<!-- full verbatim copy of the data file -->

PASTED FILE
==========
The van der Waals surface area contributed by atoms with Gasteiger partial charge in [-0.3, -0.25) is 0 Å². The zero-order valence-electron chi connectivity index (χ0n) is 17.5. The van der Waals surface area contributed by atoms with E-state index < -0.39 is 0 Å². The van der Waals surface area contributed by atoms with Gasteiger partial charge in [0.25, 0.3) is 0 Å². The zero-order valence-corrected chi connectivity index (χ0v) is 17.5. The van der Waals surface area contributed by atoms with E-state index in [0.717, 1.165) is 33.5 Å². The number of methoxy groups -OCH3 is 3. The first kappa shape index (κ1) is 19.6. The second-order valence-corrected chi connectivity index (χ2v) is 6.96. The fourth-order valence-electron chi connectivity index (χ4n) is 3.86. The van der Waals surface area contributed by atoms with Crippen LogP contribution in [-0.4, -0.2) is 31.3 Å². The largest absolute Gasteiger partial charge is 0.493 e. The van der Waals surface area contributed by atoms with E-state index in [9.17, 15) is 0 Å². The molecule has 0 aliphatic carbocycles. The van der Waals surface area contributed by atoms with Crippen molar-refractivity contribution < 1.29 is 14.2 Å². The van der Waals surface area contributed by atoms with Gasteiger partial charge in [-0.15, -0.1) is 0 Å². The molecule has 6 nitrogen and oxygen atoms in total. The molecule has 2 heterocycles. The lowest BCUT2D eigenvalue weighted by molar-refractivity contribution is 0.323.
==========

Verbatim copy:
The van der Waals surface area contributed by atoms with Gasteiger partial charge in [-0.3, -0.25) is 0 Å². The zero-order valence-electron chi connectivity index (χ0n) is 17.5. The van der Waals surface area contributed by atoms with E-state index < -0.39 is 0 Å². The van der Waals surface area contributed by atoms with Gasteiger partial charge in [0.25, 0.3) is 0 Å². The zero-order valence-corrected chi connectivity index (χ0v) is 17.5. The van der Waals surface area contributed by atoms with E-state index in [0.717, 1.165) is 33.5 Å². The number of methoxy groups -OCH3 is 3. The first kappa shape index (κ1) is 19.6. The second-order valence-corrected chi connectivity index (χ2v) is 6.96. The fourth-order valence-electron chi connectivity index (χ4n) is 3.86. The van der Waals surface area contributed by atoms with Crippen LogP contribution in [-0.4, -0.2) is 31.3 Å². The largest absolute Gasteiger partial charge is 0.493 e. The van der Waals surface area contributed by atoms with E-state index in [9.17, 15) is 0 Å². The molecule has 0 aliphatic carbocycles. The van der Waals surface area contributed by atoms with Crippen molar-refractivity contribution < 1.29 is 14.2 Å². The van der Waals surface area contributed by atoms with Gasteiger partial charge in [-0.15, -0.1) is 0 Å². The molecule has 6 nitrogen and oxygen atoms in total. The molecule has 2 heterocycles. The lowest BCUT2D eigenvalue weighted by molar-refractivity contribution is 0.323.